Avoid tackling the whole house at one time. It may be more efficient for you to go full steam ahead, but elderly family members may be stressed emotionally and physically. Think in terms of months rather than days for helping elderly family members move. Tackle one room at a time to make this easier on you and them!

Ask yes-or-no questions rather than open-ended questions. Open-ended questions are more stressful. Rather than asking, “Which pots or pans do you want?” present a manageable question such as, “I have your best frying pan, a large pot and a small sauce pot. Does this work?” This makes it easier for seniors to make a decision faster.

Use the new space as a guide. Find out how much closet and cabinet space there will be in the new home and fill that space only. How big are the rooms? Mark that information off on a diagram to see exactly what space you have to fill and use. There’s no reason to bring too much stuff.

Encourage giving a gift now. Urge your parent not to wait for the next holiday, birthday, or other milestone to bestow; remind him that there’s no space for storage. Ask, “Why not enjoy the feeling of giving right now?” (And if you’re the recipient — just take it, and encourage your relatives to do the same. You can donate the item later, if you don’t want it, but the immediate need is to empty your parent’s house.)

Target recipients and charities for specialty items. It’s time-consuming to find willing recipients for everything, but it may be worth the effort for items that your parent would be relieved to see in a good home. Examples: Schools may welcome musical instruments, old costumes. Auto repair shops and community maintenance departments may take tools and yard tools.

Call on the professionals. A fast-growing specialty, senior move managers specialize in helping older adults and are skilled at both the emotional and practical dimensions of late-life transitions. These experts can defuse a parent-child emotional clash, while handling everything from sorting and packing through hiring movers and unpacking in the new place.

Encourage seniors to focus on their most used items and let the rest go. What seems useless to you may be the most comforting item a senior has. The newest item isn’t necessarily the most favored item. Learn the story behind something…find out why the old plastic tumblers are preferred over new, sparkling glasses.

Aging is a fact of life. Taking a few steps at a time can help make any move easier.

What to Expect from a Home Inspection

Hands with house and magnifying glass, search home concept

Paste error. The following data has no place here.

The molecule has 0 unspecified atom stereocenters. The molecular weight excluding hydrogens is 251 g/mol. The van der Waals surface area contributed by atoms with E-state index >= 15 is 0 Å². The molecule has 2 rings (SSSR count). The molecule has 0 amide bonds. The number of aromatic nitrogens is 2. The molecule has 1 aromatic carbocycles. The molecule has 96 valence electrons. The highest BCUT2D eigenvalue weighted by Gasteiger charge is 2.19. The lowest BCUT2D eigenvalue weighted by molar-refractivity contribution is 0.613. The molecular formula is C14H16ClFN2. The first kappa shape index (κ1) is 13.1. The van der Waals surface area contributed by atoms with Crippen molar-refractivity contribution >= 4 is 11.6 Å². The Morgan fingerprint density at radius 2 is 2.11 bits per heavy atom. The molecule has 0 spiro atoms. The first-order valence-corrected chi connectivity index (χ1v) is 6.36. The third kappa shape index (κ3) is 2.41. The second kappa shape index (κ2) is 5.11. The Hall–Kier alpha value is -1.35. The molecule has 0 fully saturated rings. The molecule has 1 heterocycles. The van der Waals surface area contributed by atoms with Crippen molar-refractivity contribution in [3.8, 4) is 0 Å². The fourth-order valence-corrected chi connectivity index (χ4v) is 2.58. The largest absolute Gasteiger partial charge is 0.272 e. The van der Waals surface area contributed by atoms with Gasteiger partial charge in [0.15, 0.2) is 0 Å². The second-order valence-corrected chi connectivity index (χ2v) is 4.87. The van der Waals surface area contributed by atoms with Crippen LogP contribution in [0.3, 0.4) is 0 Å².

Hands with house and magnifying glass, search home concept

Even in today’s hot housing market, you don’t want to skip the home inspection. The home inspection is a standard practice when buying a home. No one wants to make the biggest purchase of their lives, only to discover a weak foundation, shoddy electricity and plumbing that will cost $10,000 to repair. A good home inspection can protect buyers from major expenses when buying their homes.

What does a typical home inspection include?

Generally, a home inspector will look at:

The Foundation: Is there evidence of settlement and/or seepage in the basement or lowest level of the home? Is the settlement uneven or are there cracks? What is the structural integrity of the home? What is supporting the home?

Heating and Air Conditioning: What is the insulation like in the home? Is there enough heating and air for the home? How do the systems operate and are they operating properly? What can the inspector see in the way of potential problems in these systems?

Electrical: What does your electric system look like? Is it safe? Are there potential hazards? Is everything properly grounded and bonded? Are all the outlets working?

Roof: What’s happening on top of the house? Are there any general maintenance issues you should know about? What type of roof is it? Are there skylights that need repair? Are there places that are leaking?

Your home inspector should also check out your:
Lot and landscaping
Plumbing
Hot water supply
Chimney and fireplace(s)
Termite damage/wood damage
Attic
Exterior
Garage

There is a lot of ground for your home inspector to cover, so you want to hire one who will take his time and do a thorough job on your behalf. How do you pick a home inspector? Here are some tips:

1. Don’t trust an inspector simply because the inspector has a state license.